Journal of Criminal Psychology

Emerald Group Publishing Limited
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Latest documents

  • Special Issue on stalking: commentary

    Purpose: The research literature on stalking has proliferated in recent years. Even so, gaps remain. This commentary paper introduces a Special Issue on stalkers. Design/methodology/approach: This Special Issue showcases Rachael Wheatley’s mixed methods work with male stalkers. These stalkers were actively engaged in the research process. Importantly, Wheatley’s studies took a phenomenological approach, exploring how these men construed their reality for engaging in stalking behaviour. Findings: This Special Issue highlights many of the factors that may increase the risk that a person becomes a stalker, including disordered attachment, depression, entitlement, emotional regulation, stress management and narcissism. Originality/value: Taken together, this collection of papers points to a need for practitioners and researchers alike to break out of silos and take a holistic and comprehensive approach to tackling the widespread problem of stalking.

  • Stalking and the impact of labelling “There’s a difference between my offence and a stalker”

    Purpose: This paper aims to consider stalking as an offending behaviour and the prevailing narratives associated with this offending behaviour given the increased attention of society and criminal justice. The stereotypes and labels associated with the offending behaviour often sensationalise aspects of those who engage in stalking. Frequently, individuals are portrayed as disturbed, psychopathic, mentally ill, violent and culturally deviant. Sometimes stalking behaviour is perversely downplayed as romantic perseverance. The impact of the stalker label extends outward from the act of marking legal and societal transgression, which impacts upon prospects for rehabilitation and desistance through the shaping of assumptions and maintenance of disempowering connotations. Design/methodology/approach: This paper considers the impact of the stalking label as a therapeutic-, and perhaps rehabilitation-interfering problem for those who have stalked, drawing on recent research by Wheatley, Winder and Kuss (2020a). Findings: It discusses the wide-ranging implications of labelling in this context and considers therapeutic approaches for intervention that may encourage rehabilitation engagement, mitigate shame and support desistance from a strengths-based perspective. Originality/value: This paper draws on recent research exploring stalking case narratives of their own experiences of what drives stalking behaviour, existing labelling literature, and on specialist practitioners’ experiences of working with this group, to influence future thinking and research to address nuances highlighted.

  • Stalking: Issues of deterrence “When I was stalking, I was so dedicated to it. Nothing would stop me. It was my focus.”

    Purpose: This paper aims to present issues of deterrence related to stalking. Design/methodology/approach: The authors have combined recent mixed method research findings and existing general deterrence literature with their practitioner experiences of working with this population, to provide a novel viewpoint paper intending to influence advancements in knowledge in this area. Findings: Recent qualitative research investigating the function of stalking in a small sample (see Wheatley et al., 2020a) noted the participants’ focus on the lack of deterrence. For example, participants described feeling emotionally stuck in their pursuits, experiencing poor access to help and support, being ignorant of the potential custodial consequences of their offending and even stating that imprisonment provided a harsh yet necessary moment of reality. Originality/value: This novel discussion paper reviews these findings in relation to both the available research based on deterrence generally and deterrence related to stalking and the experience of working with stalking cases in clinical practice. This paper explores what we know about the motivations that underlie stalking behaviour and how that relates to the effectiveness of deterrence, including the role of traditional criminal justice approaches to this type of offending.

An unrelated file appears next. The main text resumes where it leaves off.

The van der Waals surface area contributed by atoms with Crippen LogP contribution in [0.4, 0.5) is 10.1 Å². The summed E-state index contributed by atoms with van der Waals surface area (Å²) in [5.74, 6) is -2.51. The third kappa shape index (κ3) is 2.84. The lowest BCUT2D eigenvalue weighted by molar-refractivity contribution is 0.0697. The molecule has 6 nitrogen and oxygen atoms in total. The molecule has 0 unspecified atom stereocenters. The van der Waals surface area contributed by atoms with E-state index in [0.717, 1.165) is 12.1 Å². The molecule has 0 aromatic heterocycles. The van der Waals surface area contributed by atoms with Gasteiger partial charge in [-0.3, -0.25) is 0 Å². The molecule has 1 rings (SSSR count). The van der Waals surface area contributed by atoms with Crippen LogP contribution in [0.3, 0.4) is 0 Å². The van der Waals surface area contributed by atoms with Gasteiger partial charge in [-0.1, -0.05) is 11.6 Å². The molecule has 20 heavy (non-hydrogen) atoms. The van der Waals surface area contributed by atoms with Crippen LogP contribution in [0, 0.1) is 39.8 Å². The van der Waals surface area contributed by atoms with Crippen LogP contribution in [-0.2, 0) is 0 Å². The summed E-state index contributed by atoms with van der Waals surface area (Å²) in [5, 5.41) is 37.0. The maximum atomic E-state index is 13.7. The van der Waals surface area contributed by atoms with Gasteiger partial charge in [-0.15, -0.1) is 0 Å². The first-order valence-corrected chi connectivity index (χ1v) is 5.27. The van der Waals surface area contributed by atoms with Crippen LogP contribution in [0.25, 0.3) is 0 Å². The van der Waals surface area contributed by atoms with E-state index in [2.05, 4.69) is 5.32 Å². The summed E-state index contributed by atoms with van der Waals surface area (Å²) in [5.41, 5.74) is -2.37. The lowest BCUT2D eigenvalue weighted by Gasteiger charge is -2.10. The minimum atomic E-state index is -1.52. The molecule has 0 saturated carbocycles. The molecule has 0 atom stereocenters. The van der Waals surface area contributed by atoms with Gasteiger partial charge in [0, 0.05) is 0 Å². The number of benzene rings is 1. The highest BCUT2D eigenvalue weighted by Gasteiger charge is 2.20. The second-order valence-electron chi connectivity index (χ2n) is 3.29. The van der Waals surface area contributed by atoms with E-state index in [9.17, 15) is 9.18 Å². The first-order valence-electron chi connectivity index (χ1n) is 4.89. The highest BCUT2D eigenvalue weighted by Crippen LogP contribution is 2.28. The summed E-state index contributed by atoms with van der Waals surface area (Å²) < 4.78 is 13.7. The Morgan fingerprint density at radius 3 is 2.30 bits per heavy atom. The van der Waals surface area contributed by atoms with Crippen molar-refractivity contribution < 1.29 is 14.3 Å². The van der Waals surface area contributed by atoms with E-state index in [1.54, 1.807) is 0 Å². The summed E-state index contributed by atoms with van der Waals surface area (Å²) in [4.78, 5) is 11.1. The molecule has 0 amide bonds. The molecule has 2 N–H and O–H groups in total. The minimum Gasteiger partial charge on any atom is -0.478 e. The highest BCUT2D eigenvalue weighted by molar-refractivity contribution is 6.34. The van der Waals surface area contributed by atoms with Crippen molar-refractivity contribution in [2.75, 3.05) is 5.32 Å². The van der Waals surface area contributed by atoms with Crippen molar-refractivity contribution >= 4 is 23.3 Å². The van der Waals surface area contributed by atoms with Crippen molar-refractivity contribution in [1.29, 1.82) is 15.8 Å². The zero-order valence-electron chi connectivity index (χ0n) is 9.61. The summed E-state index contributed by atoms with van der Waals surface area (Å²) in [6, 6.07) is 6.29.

• Stalking, narcissistic vulnerability and the application of schema therapy “I was punishing her for me not being good enough”

    Purpose: This discussion paper aims to further explore narcissistic vulnerability as a psychological concept in relation to stalking, adding to the literature base by resurrecting this focus and exploring practical implications of this association through proposing a schema therapy (ST) approach. Design/methodology/approach: Stalking results from an interaction of circumstances and a vulnerable personality. Understanding the psychology of those who stalk, before and during stalking episodes, is pivotal in helping the person stalking to desist and thus protect victims. Knowing how to most effectively intervene at the earliest opportunity with those stalking is an area receiving renewed attention. Not least due to the improved identification of stalking, but also the continued absence of empirical evidence on effective intervention approaches. This paper sets out to explore the utility of ST with stalking cases. Findings: Recent research undertaken by Wheatley et al. (2020) with men who had stalked and were detained in prison within the UK highlighted narcissistic vulnerability as a key feature in their personalities. The original study provided support for the linked conceptualisations of narcissistic vulnerability, preoccupied attachment styles and the phenomenon of stalking. This paper extended discussions to explore the utility of ST to address narcissistic vulnerability in stalking cases. Originality/value: This is an original discussion paper combining research with stalking cases, practitioner specialism, psychological theory and existing empirical literature to argue for the value of ST for addressing stalking.